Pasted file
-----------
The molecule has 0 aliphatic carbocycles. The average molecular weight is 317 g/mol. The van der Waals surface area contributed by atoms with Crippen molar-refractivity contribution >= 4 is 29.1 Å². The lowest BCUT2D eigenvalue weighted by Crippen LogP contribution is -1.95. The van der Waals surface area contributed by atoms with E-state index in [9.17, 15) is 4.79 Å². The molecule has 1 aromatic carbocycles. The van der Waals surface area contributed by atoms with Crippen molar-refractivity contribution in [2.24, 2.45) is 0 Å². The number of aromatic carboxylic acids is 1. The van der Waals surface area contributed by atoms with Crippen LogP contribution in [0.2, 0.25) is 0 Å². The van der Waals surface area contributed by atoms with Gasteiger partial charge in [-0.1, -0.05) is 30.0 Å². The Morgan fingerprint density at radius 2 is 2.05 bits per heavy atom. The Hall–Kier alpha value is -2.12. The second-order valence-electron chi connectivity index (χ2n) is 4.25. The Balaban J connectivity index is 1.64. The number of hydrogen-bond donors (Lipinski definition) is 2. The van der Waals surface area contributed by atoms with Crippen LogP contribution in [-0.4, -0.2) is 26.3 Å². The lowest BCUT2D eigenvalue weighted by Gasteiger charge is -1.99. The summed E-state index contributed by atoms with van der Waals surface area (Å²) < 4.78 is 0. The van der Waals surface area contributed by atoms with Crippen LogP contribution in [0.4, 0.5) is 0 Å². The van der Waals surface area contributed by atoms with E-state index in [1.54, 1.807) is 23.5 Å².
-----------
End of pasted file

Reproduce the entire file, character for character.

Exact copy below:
The molecule has 0 aliphatic carbocycles. The average molecular weight is 317 g/mol. The van der Waals surface area contributed by atoms with Crippen molar-refractivity contribution >= 4 is 29.1 Å². The lowest BCUT2D eigenvalue weighted by Crippen LogP contribution is -1.95. The van der Waals surface area contributed by atoms with E-state index in [9.17, 15) is 4.79 Å². The molecule has 1 aromatic carbocycles. The van der Waals surface area contributed by atoms with Crippen molar-refractivity contribution in [2.24, 2.45) is 0 Å². The number of aromatic carboxylic acids is 1. The van der Waals surface area contributed by atoms with Crippen LogP contribution in [0.2, 0.25) is 0 Å². The van der Waals surface area contributed by atoms with Gasteiger partial charge in [-0.1, -0.05) is 30.0 Å². The Morgan fingerprint density at radius 2 is 2.05 bits per heavy atom. The Hall–Kier alpha value is -2.12. The second-order valence-electron chi connectivity index (χ2n) is 4.25. The Balaban J connectivity index is 1.64. The number of hydrogen-bond donors (Lipinski definition) is 2. The van der Waals surface area contributed by atoms with Crippen LogP contribution in [-0.4, -0.2) is 26.3 Å². The lowest BCUT2D eigenvalue weighted by Gasteiger charge is -1.99. The summed E-state index contributed by atoms with van der Waals surface area (Å²) < 4.78 is 0. The van der Waals surface area contributed by atoms with Crippen LogP contribution in [0.4, 0.5) is 0 Å². The van der Waals surface area contributed by atoms with E-state index in [1.54, 1.807) is 23.5 Å².